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Home / Gurugram / Large swarms of Locusts invade Gurugram city

Large swarms of Locusts invade Gurugram city

Earlier on Friday evening, the Gurugram district administration had issued a warning about a likely invasion by swarms of locusts and asked residents to play loud music and beat utensils to repel the insects that feed on standing crops and green vegetables.

gurugram Updated: Jun 27, 2020, 13:21 IST
Abhishek Behl
Abhishek Behl
Hindustan Times, Gurugram
The swarms were spotted at Rajendra Park, Sector 5, MG Road, Nathupur, DLF Phase 2, and 3 and also other parts of the millennium city.
The swarms were spotted at Rajendra Park, Sector 5, MG Road, Nathupur, DLF Phase 2, and 3 and also other parts of the millennium city.(Himanshu Vyas/HT file photo)

Large swarms of desert locusts invaded Gurugram on Saturday, catching residents, mostly confined at their homes because of the raging coronavirus disease (Covid-19) outbreak, across neighbourhoods unawares.

Many of them posted videos on social media, where the invading insects could be seen flying over their housing societies amid clanging of kitchen utensils and playing of high-decibel music to repel the swarms of locusts.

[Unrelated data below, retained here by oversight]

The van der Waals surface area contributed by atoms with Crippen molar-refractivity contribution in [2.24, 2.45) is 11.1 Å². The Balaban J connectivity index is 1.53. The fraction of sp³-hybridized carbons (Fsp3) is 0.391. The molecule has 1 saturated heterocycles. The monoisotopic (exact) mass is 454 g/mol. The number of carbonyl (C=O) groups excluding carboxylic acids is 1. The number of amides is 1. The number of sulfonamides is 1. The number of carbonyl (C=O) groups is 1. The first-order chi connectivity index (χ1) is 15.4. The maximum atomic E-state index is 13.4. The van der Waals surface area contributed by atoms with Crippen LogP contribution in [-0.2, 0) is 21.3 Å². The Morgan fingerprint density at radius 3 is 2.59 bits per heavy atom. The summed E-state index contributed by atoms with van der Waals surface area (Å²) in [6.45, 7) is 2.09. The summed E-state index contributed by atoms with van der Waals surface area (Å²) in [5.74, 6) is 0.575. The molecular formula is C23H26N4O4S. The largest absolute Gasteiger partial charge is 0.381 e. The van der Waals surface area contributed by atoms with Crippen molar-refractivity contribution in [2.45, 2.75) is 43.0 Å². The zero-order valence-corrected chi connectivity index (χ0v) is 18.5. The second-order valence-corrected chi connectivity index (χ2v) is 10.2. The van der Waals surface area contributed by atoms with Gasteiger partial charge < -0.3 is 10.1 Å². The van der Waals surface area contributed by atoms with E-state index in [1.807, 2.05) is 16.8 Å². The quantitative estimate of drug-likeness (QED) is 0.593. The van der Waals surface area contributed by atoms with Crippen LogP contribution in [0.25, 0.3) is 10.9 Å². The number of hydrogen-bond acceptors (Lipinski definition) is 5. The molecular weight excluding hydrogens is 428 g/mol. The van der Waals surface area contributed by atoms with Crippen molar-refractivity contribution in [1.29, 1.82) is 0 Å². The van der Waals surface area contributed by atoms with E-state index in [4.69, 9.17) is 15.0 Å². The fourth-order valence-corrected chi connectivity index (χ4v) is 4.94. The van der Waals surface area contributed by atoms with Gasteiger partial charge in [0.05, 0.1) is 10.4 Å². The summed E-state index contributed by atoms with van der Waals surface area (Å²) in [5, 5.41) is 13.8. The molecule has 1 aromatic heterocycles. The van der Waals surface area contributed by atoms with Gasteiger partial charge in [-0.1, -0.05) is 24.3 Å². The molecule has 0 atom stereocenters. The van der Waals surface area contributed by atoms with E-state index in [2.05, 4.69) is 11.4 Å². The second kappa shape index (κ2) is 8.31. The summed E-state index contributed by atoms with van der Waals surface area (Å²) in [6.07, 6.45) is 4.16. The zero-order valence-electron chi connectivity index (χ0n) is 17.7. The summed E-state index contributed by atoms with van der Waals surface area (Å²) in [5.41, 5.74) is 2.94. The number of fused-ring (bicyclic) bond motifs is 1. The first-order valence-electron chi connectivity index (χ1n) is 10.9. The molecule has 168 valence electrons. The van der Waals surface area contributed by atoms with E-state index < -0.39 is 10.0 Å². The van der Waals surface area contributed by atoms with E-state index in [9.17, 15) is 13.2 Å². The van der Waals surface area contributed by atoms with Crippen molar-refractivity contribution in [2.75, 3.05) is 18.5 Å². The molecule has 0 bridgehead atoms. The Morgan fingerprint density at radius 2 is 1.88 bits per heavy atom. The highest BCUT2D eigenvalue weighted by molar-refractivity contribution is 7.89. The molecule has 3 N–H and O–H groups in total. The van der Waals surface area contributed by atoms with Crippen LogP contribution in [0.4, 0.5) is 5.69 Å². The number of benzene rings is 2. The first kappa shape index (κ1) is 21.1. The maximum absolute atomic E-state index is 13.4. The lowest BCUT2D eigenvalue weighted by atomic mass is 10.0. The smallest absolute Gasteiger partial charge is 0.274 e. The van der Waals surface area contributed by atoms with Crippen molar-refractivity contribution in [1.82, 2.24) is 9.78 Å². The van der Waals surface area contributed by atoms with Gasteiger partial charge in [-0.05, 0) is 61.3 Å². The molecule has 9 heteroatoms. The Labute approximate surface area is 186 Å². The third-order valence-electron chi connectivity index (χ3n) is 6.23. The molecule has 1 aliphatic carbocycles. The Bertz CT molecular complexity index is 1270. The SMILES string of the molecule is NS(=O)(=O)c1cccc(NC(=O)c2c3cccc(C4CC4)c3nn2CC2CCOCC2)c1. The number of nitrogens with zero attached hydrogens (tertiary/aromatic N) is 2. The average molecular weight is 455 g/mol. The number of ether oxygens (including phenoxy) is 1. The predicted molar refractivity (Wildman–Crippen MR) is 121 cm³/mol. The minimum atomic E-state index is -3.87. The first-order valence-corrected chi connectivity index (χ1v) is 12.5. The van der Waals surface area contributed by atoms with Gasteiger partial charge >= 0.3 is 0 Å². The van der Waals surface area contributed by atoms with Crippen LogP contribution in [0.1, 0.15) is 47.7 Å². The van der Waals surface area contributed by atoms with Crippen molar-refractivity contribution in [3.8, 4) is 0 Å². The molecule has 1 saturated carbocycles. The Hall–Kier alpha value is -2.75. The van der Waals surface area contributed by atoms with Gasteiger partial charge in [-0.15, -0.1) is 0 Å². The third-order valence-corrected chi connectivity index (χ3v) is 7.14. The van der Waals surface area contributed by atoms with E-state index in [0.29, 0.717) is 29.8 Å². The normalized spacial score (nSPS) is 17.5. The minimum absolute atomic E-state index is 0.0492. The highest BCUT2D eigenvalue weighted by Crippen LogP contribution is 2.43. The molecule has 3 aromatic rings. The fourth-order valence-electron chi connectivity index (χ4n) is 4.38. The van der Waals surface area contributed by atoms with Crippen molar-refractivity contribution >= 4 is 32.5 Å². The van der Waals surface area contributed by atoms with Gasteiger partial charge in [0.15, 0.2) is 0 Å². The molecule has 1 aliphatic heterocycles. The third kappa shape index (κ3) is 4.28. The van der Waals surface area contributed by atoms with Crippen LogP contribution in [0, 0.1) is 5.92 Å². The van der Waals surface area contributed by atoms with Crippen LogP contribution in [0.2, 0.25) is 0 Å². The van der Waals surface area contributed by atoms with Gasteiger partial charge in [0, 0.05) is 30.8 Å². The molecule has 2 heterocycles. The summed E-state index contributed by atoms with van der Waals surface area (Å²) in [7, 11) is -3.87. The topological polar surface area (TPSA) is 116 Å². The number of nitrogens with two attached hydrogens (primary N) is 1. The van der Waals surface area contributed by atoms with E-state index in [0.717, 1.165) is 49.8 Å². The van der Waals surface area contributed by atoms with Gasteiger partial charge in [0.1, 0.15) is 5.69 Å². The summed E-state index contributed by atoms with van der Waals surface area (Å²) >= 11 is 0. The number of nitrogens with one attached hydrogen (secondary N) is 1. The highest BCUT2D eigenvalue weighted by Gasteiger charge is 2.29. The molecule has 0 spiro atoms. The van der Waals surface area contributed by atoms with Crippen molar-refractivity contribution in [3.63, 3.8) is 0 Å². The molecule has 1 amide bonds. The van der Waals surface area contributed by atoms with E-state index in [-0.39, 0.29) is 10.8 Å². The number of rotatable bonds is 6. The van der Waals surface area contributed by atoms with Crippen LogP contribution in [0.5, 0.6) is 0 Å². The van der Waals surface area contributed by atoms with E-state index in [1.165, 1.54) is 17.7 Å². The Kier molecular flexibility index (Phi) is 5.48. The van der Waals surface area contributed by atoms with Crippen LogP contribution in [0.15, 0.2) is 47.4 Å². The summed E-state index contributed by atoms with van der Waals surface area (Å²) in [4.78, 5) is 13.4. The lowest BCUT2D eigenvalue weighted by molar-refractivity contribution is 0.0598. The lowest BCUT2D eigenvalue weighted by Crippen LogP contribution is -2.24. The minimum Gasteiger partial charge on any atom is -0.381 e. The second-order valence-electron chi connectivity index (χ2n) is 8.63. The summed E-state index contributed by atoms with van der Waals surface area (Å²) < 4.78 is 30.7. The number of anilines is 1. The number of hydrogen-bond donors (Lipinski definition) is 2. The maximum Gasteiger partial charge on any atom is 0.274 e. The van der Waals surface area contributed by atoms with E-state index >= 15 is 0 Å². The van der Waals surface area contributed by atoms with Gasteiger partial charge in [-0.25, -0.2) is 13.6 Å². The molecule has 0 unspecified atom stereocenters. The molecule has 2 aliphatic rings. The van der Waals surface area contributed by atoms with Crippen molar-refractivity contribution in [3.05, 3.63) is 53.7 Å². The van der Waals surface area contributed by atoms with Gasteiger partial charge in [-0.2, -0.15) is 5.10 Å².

Earlier on Friday evening, the Gurugram district administration had issued a warning about a likely invasion by swarms of locusts and asked residents to play loud music and beat utensils to repel the insects that feed on standing crops and green vegetables.

The swarms were spotted at Rajendra Park, Sector 5, MG Road, Nathupur, DLF Phase 2, and 3 and also other parts of the millennium city.

Dinesh Vashisht, president, Residents’ Welfare Association (RWA), Sector 4,5, and 6, Gurugram, said that the swarms of locusts came from Sector 4 and hovered over their area for about 10-15 minutes.

“It was an eerie feeling, as the sky had turned black because of the swarms of invading locusts. People started clanging kitchen utensils that were accompanied by loud music to chase the insects away,” said Vashist.

Residents said birds such as crows, sparrows, and pigeons could be seen flying away to safety because of incoming swarms of locusts.

The district authorities have asked residents to keep their doors and windows shut due to the locust invasion.

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